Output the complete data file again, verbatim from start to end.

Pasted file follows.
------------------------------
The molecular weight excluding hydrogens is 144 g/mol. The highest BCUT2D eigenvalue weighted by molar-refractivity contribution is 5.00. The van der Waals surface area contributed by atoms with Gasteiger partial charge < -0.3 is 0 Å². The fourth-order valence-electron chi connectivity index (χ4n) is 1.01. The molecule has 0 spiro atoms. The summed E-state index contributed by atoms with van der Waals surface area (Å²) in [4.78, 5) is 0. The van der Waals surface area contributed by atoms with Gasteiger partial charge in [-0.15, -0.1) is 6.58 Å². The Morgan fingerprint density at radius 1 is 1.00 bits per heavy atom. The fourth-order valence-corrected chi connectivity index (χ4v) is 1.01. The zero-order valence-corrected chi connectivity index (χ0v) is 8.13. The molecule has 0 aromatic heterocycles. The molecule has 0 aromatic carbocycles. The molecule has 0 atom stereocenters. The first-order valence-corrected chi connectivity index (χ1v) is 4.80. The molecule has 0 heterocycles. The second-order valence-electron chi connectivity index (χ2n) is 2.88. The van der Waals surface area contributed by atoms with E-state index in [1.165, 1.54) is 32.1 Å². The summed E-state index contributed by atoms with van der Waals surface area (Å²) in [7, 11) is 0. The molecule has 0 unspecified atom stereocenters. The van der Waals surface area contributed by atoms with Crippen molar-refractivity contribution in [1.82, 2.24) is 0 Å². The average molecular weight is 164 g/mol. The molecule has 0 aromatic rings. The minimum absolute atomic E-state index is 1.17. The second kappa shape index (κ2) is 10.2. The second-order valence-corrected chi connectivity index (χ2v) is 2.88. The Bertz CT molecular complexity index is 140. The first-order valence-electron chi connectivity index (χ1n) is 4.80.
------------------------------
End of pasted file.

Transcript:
The molecular weight excluding hydrogens is 144 g/mol. The highest BCUT2D eigenvalue weighted by molar-refractivity contribution is 5.00. The van der Waals surface area contributed by atoms with Gasteiger partial charge < -0.3 is 0 Å². The fourth-order valence-electron chi connectivity index (χ4n) is 1.01. The molecule has 0 spiro atoms. The summed E-state index contributed by atoms with van der Waals surface area (Å²) in [4.78, 5) is 0. The van der Waals surface area contributed by atoms with Gasteiger partial charge in [-0.15, -0.1) is 6.58 Å². The Morgan fingerprint density at radius 1 is 1.00 bits per heavy atom. The fourth-order valence-corrected chi connectivity index (χ4v) is 1.01. The zero-order valence-corrected chi connectivity index (χ0v) is 8.13. The molecule has 0 aromatic heterocycles. The molecule has 0 aromatic carbocycles. The molecule has 0 atom stereocenters. The first-order valence-corrected chi connectivity index (χ1v) is 4.80. The molecule has 0 heterocycles. The second-order valence-electron chi connectivity index (χ2n) is 2.88. The van der Waals surface area contributed by atoms with E-state index in [1.165, 1.54) is 32.1 Å². The summed E-state index contributed by atoms with van der Waals surface area (Å²) in [7, 11) is 0. The molecule has 0 unspecified atom stereocenters. The van der Waals surface area contributed by atoms with Crippen molar-refractivity contribution in [1.82, 2.24) is 0 Å². The average molecular weight is 164 g/mol. The molecule has 0 aromatic rings. The minimum absolute atomic E-state index is 1.17. The second kappa shape index (κ2) is 10.2. The second-order valence-corrected chi connectivity index (χ2v) is 2.88. The Bertz CT molecular complexity index is 140. The first-order valence-electron chi connectivity index (χ1n) is 4.80.